Pete Buttigieg fields questions at town hall day after fiery Las Vegas Democratic debate

Democratic presidential candidate Pete Buttigieg took questions on some of the biggest issues of the 2020 race during an exclusive town hall hosted by FOX 11 at the University of Southern California on Thursday, just one day after a fiery debate in Las Vegas that saw Democratic candidates in a high-stakes tussle ahead of the Nevada caucus.

The event was moderated by Elex Michaelson, the host of FOX 11’s political show “The Issue Is.”

Pete Buttigieg speaking with Elex Michaelson at the USC Town Hall.

Early into the town hall, Buttigieg spoke on Bernie Sanders' and Mike Bloomberg's electability, what is wrong with American politics, and how Democrats need to come together around shared values.

When fielding a question from the audience, Buttigieg spoke about the struggles faced by Latino voters and voters of color under President Donald Trump's policies. The candidate noted that sometimes he gets it wrong, but is committed to making sure diverse voices are reflected in every step of campaign process. 

Buttigieg highlighed his experience living and working in the industrial Midwest and how that helps qualify him to take on Trump in the election. The candidate also noted how his measure of a good economy is the income of the 90 percent. "If we really want a strong economy, we have to ensure it is working for all of us," Buttigieg said.

Michaelson asked Buttigieg when, growing up, how he think seeing an openly gay presidential candidate would have impacted him. "To see somebody able to do that, I think it would have changed my entire understanding of how I see the world," the candidate said.

One audience member asked a question regarding Buttigieg's donor policies and how voters can be sure of where his support is coming from. "I'm not going to define my campaign by whose help I reject," Buttigieg said in his response. 

Buttigieg also noted how his husband Chasten would be known as the "First Gentleman" if he were to win the election. The candidate was also asked by an audience member about voters who agreed with his policies but did not approve of his sexuality. "Most people will judge not just based on who you are and how you present, but the difference you have made for them or the difference you are going to make for them in their lives," Buttigieg said.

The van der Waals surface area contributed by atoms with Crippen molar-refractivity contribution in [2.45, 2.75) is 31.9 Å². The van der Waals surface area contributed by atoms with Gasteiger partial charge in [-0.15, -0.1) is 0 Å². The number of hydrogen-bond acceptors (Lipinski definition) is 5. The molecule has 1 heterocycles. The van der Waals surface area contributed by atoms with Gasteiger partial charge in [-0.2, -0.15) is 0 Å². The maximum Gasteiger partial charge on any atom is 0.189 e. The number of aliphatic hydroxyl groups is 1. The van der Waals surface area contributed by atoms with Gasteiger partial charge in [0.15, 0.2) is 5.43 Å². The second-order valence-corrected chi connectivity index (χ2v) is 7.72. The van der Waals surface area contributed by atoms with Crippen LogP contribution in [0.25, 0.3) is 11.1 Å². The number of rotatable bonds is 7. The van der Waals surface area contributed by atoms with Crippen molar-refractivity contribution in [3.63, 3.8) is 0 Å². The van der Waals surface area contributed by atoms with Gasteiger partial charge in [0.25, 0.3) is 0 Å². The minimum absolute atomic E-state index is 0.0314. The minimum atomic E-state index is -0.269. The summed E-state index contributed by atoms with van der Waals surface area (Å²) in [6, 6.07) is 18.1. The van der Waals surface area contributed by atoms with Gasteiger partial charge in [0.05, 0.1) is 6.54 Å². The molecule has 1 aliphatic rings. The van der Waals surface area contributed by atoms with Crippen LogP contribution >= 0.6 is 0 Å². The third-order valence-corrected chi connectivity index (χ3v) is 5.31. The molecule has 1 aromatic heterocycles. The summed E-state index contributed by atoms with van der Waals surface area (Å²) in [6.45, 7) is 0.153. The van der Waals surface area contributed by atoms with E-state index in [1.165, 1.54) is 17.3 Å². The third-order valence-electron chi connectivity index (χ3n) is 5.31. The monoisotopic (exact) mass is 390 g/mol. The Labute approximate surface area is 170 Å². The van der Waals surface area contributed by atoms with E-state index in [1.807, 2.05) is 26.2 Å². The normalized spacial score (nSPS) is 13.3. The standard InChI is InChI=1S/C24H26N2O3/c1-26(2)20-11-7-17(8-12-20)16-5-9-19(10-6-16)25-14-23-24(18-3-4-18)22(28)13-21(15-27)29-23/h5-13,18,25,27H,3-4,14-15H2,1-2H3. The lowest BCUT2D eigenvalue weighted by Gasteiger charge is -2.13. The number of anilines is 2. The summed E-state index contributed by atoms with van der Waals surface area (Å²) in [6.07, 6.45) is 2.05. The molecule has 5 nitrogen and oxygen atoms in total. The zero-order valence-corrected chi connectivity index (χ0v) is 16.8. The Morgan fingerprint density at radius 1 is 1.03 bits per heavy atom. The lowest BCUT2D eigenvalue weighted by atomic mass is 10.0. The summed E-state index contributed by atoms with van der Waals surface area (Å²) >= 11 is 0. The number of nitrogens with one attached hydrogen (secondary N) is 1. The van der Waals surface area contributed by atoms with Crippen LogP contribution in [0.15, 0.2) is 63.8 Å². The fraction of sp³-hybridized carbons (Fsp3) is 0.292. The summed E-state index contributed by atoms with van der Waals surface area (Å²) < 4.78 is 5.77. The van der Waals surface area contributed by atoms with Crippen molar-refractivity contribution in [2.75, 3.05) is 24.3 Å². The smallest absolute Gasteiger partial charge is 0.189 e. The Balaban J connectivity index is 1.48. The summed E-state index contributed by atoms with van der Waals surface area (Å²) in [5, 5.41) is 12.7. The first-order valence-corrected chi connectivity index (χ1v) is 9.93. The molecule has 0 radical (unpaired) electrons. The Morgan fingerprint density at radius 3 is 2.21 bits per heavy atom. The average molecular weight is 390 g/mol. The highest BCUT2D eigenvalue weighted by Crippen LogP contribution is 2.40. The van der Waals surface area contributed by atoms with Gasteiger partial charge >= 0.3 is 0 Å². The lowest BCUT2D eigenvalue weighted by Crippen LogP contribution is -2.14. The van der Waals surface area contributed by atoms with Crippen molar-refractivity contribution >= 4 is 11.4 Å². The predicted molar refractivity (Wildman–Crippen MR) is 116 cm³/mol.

When asked by Michaelson about what gets him frustrated, Buttigieg noted items like how people treated each other, the state of our country, the tone of our politics, and lack of empathy and consideration. 

Responding to Michaelson's question about the federal government's repsonsibility in addressing homelessness, Buttigieg said it needs to recognize the issue as an emergency and have a FEMA-like response, help families on the brink of homelessness with direct support, and understand that homelessness cannot be weaponzied as a political tool but should be recognized as a human crisis.

Asked by an audience member on how he would combat poverty in rural communities, Buttigieg highlighted the need of raising the minimum wage and supporting communities themselves. The candidate also spoke on the need for preparing people for technology better in anticipation of automation in the future.